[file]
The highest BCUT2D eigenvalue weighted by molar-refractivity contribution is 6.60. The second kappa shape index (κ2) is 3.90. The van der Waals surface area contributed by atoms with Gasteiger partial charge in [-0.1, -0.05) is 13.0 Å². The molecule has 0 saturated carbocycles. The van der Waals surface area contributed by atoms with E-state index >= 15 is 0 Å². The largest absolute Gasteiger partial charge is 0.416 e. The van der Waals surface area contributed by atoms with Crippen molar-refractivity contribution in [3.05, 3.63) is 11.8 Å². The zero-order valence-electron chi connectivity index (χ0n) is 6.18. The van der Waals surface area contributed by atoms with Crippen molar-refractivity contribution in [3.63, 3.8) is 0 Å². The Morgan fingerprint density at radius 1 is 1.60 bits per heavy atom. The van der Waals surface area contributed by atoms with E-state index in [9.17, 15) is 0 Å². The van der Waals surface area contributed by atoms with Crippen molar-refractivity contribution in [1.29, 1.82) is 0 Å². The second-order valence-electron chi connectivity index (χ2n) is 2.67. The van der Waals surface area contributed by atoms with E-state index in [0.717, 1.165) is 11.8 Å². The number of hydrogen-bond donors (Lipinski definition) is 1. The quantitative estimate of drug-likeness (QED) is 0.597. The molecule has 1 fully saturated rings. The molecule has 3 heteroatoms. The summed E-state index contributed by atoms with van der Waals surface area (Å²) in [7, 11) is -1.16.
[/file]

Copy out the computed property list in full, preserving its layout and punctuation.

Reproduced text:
The highest BCUT2D eigenvalue weighted by molar-refractivity contribution is 6.60. The second kappa shape index (κ2) is 3.90. The van der Waals surface area contributed by atoms with Gasteiger partial charge in [-0.1, -0.05) is 13.0 Å². The molecule has 0 saturated carbocycles. The van der Waals surface area contributed by atoms with E-state index >= 15 is 0 Å². The largest absolute Gasteiger partial charge is 0.416 e. The van der Waals surface area contributed by atoms with Crippen molar-refractivity contribution in [3.05, 3.63) is 11.8 Å². The zero-order valence-electron chi connectivity index (χ0n) is 6.18. The van der Waals surface area contributed by atoms with Crippen molar-refractivity contribution in [3.63, 3.8) is 0 Å². The Morgan fingerprint density at radius 1 is 1.60 bits per heavy atom. The van der Waals surface area contributed by atoms with E-state index in [9.17, 15) is 0 Å². The van der Waals surface area contributed by atoms with Crippen molar-refractivity contribution in [1.29, 1.82) is 0 Å². The second-order valence-electron chi connectivity index (χ2n) is 2.67. The van der Waals surface area contributed by atoms with E-state index in [0.717, 1.165) is 11.8 Å². The number of hydrogen-bond donors (Lipinski definition) is 1. The quantitative estimate of drug-likeness (QED) is 0.597. The molecule has 1 fully saturated rings. The molecule has 3 heteroatoms. The summed E-state index contributed by atoms with van der Waals surface area (Å²) in [7, 11) is -1.16.